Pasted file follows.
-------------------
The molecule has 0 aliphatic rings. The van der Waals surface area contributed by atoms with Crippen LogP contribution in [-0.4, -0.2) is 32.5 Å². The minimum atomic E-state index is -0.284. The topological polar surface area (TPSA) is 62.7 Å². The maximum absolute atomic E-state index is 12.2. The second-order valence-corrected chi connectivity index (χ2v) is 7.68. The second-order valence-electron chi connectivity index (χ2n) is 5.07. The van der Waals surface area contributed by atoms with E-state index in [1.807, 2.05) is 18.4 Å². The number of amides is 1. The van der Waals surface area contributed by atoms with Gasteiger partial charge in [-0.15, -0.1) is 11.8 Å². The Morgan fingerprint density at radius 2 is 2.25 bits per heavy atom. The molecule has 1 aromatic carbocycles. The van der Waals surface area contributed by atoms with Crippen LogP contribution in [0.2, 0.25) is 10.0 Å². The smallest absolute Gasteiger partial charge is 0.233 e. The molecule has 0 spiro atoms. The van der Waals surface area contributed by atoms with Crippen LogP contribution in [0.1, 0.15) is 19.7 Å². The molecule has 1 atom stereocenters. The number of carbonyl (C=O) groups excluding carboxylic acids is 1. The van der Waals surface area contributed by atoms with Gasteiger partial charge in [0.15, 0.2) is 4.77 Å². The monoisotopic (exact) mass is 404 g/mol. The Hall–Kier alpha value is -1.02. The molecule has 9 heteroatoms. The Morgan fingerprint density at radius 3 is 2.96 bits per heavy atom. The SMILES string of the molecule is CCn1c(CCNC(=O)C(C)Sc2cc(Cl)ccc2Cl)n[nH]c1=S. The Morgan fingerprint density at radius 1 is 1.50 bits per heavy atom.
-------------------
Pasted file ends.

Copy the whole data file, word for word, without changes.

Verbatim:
The molecule has 0 aliphatic rings. The van der Waals surface area contributed by atoms with Crippen LogP contribution in [-0.4, -0.2) is 32.5 Å². The minimum atomic E-state index is -0.284. The topological polar surface area (TPSA) is 62.7 Å². The maximum absolute atomic E-state index is 12.2. The second-order valence-corrected chi connectivity index (χ2v) is 7.68. The second-order valence-electron chi connectivity index (χ2n) is 5.07. The van der Waals surface area contributed by atoms with E-state index in [1.807, 2.05) is 18.4 Å². The number of amides is 1. The van der Waals surface area contributed by atoms with Gasteiger partial charge in [-0.15, -0.1) is 11.8 Å². The Morgan fingerprint density at radius 2 is 2.25 bits per heavy atom. The molecule has 1 aromatic carbocycles. The van der Waals surface area contributed by atoms with Crippen LogP contribution in [0.2, 0.25) is 10.0 Å². The smallest absolute Gasteiger partial charge is 0.233 e. The molecule has 0 spiro atoms. The van der Waals surface area contributed by atoms with Crippen LogP contribution in [0.1, 0.15) is 19.7 Å². The molecule has 1 atom stereocenters. The number of carbonyl (C=O) groups excluding carboxylic acids is 1. The van der Waals surface area contributed by atoms with Gasteiger partial charge in [0.15, 0.2) is 4.77 Å². The monoisotopic (exact) mass is 404 g/mol. The Hall–Kier alpha value is -1.02. The molecule has 9 heteroatoms. The Morgan fingerprint density at radius 3 is 2.96 bits per heavy atom. The SMILES string of the molecule is CCn1c(CCNC(=O)C(C)Sc2cc(Cl)ccc2Cl)n[nH]c1=S. The Morgan fingerprint density at radius 1 is 1.50 bits per heavy atom.